Sand-Based Sod versus Muck-Based Sod
Sand-based sod is just that – sod based out of a sandy soil. But what in the world is muck? Muck is a dark, loomy soil that is found in the southern part of the state, around the banks of Lake Okeechobee & south into the Everglades.
As a whole, Florida’s soil is predominately sand-based. In fact, Florida’s state soil is actually called “Myakka Fine Sand” – no, Myakka’s not just a small town, it’s actually our state soil! Myakka is described as a gray, fine soil (which is mostly sand), is only found in Florida, and covers 1.5 million acres of our great state.
Contrarily, once you move farther south into the state & get closer to Okeechobee area, you run into muck soil. Muck soil is similar in looks to what you may find in northern states. Because of this, many Florida Transplants (snowbirds) think it’s better to have a muck-based sod, since they are used to their dark soil from up north.
The fact of the matter is, while we don’t think muck sod is a terrible choice – for our central Florida area, it isn’t necessarily the best. It’s always best to keep a living organism (such as sod) in the same environment that it is used to and has thrived in. For instance: you would not want to take muck-based sod and install it in our sandy soil that we have here in the greater Tampa Bay area.
You may wonder what will happen if you plant muck-based sod in your sandy yard. The answer to that is pretty simple: it may not necessarily die, however, it will not be the healthiest possible lawn. Remember our post a few weeks back about how strong roots = strong grass? Well, muck-based sod will not grow roots deep into a sandy soil, as it has grown accustomed to the nutrients and environment of the muck that it was grown in. You want your lawn’s roots to be as deep as possible for the greatest possible health.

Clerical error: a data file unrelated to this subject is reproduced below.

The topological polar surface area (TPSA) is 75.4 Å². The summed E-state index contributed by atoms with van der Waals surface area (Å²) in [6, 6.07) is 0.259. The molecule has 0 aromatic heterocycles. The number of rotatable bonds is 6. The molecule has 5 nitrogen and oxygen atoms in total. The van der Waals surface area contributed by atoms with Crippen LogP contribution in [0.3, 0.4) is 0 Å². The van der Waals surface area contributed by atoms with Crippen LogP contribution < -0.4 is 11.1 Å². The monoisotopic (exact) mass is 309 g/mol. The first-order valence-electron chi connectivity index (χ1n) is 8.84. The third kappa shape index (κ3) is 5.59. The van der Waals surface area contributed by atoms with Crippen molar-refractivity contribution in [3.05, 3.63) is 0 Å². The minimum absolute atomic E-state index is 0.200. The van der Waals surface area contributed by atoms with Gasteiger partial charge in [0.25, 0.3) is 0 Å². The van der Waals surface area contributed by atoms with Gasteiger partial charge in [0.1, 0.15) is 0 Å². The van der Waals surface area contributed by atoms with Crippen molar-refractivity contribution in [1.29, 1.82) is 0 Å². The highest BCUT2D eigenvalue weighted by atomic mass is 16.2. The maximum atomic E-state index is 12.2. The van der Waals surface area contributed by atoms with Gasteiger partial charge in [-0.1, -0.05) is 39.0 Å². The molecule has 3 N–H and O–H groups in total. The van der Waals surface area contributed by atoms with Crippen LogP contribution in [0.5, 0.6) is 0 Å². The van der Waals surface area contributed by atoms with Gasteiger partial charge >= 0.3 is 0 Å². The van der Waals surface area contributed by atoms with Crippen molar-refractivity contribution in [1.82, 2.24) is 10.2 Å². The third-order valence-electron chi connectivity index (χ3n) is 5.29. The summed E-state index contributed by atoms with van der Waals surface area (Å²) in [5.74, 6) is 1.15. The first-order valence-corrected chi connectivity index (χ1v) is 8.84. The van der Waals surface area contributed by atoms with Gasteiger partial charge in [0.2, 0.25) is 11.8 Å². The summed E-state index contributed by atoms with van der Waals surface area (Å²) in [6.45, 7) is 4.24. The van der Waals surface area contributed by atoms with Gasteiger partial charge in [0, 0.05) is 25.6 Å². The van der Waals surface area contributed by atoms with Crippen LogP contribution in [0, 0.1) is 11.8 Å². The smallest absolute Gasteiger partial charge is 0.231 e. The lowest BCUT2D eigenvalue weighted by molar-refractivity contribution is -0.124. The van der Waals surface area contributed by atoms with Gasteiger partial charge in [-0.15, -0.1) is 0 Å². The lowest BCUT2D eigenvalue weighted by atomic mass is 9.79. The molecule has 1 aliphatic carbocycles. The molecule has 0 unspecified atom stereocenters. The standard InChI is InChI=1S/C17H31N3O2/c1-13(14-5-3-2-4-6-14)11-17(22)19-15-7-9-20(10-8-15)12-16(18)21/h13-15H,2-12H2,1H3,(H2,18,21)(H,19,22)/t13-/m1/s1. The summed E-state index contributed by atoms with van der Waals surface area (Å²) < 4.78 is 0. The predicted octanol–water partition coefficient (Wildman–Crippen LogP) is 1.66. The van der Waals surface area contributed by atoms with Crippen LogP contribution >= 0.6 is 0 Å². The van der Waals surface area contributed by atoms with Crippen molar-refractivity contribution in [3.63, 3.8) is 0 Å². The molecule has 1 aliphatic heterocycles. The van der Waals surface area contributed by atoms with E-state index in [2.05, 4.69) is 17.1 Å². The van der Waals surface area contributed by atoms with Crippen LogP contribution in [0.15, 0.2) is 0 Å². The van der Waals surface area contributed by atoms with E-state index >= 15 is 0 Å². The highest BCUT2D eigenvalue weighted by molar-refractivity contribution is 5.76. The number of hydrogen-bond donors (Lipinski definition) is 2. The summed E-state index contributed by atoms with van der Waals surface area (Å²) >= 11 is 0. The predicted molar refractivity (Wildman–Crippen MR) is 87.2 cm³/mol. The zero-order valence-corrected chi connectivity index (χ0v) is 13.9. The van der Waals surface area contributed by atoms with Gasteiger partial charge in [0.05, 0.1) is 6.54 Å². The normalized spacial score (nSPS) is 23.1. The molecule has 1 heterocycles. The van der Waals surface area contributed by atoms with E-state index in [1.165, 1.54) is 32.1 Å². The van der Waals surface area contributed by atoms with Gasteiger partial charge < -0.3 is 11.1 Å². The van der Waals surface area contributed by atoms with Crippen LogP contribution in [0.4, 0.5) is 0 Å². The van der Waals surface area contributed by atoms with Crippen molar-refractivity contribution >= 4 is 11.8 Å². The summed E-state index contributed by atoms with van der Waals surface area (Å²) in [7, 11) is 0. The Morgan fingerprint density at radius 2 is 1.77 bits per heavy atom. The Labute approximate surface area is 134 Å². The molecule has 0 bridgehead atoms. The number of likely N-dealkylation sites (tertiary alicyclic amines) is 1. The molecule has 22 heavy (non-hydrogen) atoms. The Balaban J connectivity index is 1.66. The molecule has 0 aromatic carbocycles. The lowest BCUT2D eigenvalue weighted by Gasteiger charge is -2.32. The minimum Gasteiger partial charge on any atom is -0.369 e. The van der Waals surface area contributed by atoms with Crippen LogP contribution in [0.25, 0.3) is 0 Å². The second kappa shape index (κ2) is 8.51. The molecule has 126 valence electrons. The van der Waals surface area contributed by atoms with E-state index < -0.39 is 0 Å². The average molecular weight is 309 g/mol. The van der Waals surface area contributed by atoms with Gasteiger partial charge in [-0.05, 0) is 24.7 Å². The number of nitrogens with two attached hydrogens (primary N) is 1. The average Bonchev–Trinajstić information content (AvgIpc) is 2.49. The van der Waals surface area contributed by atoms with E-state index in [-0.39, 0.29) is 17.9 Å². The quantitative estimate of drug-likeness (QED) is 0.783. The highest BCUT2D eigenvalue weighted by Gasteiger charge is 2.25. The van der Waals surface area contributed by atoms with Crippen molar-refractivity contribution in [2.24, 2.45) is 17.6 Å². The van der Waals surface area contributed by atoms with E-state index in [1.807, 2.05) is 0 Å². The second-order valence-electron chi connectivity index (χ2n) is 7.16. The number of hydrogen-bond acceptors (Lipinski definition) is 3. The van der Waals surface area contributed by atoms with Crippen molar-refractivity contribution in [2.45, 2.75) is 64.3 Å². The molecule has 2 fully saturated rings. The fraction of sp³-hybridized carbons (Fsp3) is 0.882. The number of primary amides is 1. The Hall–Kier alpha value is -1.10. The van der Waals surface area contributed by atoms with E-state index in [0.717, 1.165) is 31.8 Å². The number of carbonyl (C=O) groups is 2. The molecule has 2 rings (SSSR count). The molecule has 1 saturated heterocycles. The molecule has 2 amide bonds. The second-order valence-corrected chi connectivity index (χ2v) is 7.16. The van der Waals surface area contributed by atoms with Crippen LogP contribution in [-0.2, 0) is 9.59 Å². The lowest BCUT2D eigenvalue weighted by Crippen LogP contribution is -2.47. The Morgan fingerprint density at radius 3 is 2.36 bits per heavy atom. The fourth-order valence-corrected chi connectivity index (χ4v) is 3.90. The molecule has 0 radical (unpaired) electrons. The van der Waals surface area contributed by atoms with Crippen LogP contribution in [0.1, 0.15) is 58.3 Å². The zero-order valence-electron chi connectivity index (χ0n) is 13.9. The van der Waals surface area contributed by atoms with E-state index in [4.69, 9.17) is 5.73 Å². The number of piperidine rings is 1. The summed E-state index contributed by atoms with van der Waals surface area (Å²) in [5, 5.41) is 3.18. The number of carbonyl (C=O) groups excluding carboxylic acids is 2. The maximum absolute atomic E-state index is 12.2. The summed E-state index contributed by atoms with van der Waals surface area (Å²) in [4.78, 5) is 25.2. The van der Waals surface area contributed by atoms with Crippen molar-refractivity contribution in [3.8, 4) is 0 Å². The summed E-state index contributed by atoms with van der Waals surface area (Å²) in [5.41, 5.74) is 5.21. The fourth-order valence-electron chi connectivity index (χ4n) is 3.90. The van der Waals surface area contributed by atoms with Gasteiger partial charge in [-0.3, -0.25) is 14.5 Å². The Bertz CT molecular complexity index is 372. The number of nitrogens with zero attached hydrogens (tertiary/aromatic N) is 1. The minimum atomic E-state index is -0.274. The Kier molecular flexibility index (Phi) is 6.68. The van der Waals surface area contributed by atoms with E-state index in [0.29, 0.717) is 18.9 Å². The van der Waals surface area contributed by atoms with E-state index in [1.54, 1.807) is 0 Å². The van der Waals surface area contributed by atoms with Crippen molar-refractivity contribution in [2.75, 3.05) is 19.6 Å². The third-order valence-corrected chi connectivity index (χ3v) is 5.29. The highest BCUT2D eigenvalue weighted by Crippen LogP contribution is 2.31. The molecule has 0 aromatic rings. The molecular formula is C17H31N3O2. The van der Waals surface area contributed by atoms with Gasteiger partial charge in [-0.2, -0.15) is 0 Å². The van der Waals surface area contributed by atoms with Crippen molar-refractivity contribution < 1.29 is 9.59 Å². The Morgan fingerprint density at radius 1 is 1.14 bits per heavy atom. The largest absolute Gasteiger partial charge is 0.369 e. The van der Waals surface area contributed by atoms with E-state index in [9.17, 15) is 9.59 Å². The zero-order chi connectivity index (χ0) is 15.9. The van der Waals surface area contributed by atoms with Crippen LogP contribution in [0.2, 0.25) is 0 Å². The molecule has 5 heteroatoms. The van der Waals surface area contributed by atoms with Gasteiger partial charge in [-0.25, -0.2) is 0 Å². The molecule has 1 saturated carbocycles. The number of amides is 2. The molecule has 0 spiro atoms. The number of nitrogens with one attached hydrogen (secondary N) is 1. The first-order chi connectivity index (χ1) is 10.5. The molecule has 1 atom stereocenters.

If you’ve been quoted for sod recently, and wondered why some sod companies quoted you for a 400 square foot pallet, whereas others may have quoted a 500 square foot pallet, that is because sand-based sod comes in 400 square foot pallets, whereas muck is in 500 square foot pallets. This is because muck soil is much lighter in weight than our Floridian sandy soil, so will sit better on a pallet without breaking it, and will be easier to transport and lay.
The moral of the story here is the best type of soil for you will be based on what type of soil your property is. The more similar the soil, the better chance your sod has to acclimate and thrive.